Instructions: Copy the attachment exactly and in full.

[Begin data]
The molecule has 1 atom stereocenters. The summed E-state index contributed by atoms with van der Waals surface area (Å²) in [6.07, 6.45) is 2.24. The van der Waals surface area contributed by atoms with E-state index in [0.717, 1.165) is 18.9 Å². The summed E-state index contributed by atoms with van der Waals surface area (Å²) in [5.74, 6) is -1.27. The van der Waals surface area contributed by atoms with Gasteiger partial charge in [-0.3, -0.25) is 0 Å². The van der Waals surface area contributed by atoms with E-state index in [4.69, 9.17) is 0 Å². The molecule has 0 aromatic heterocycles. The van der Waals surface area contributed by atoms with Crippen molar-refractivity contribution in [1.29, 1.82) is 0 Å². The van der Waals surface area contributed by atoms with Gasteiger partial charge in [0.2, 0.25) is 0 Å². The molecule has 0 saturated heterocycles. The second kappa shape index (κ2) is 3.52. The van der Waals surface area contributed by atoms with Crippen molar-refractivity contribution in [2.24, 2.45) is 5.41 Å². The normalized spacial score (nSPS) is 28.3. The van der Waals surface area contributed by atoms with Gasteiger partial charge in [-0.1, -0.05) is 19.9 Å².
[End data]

The molecule has 1 atom stereocenters. The summed E-state index contributed by atoms with van der Waals surface area (Å²) in [6.07, 6.45) is 2.24. The van der Waals surface area contributed by atoms with E-state index in [0.717, 1.165) is 18.9 Å². The summed E-state index contributed by atoms with van der Waals surface area (Å²) in [5.74, 6) is -1.27. The van der Waals surface area contributed by atoms with Gasteiger partial charge in [-0.3, -0.25) is 0 Å². The van der Waals surface area contributed by atoms with E-state index in [4.69, 9.17) is 0 Å². The molecule has 0 aromatic heterocycles. The van der Waals surface area contributed by atoms with Crippen molar-refractivity contribution in [1.29, 1.82) is 0 Å². The van der Waals surface area contributed by atoms with Gasteiger partial charge in [0.2, 0.25) is 0 Å². The molecule has 0 saturated heterocycles. The second kappa shape index (κ2) is 3.52. The van der Waals surface area contributed by atoms with Crippen molar-refractivity contribution in [2.24, 2.45) is 5.41 Å². The normalized spacial score (nSPS) is 28.3. The van der Waals surface area contributed by atoms with Gasteiger partial charge in [-0.1, -0.05) is 19.9 Å².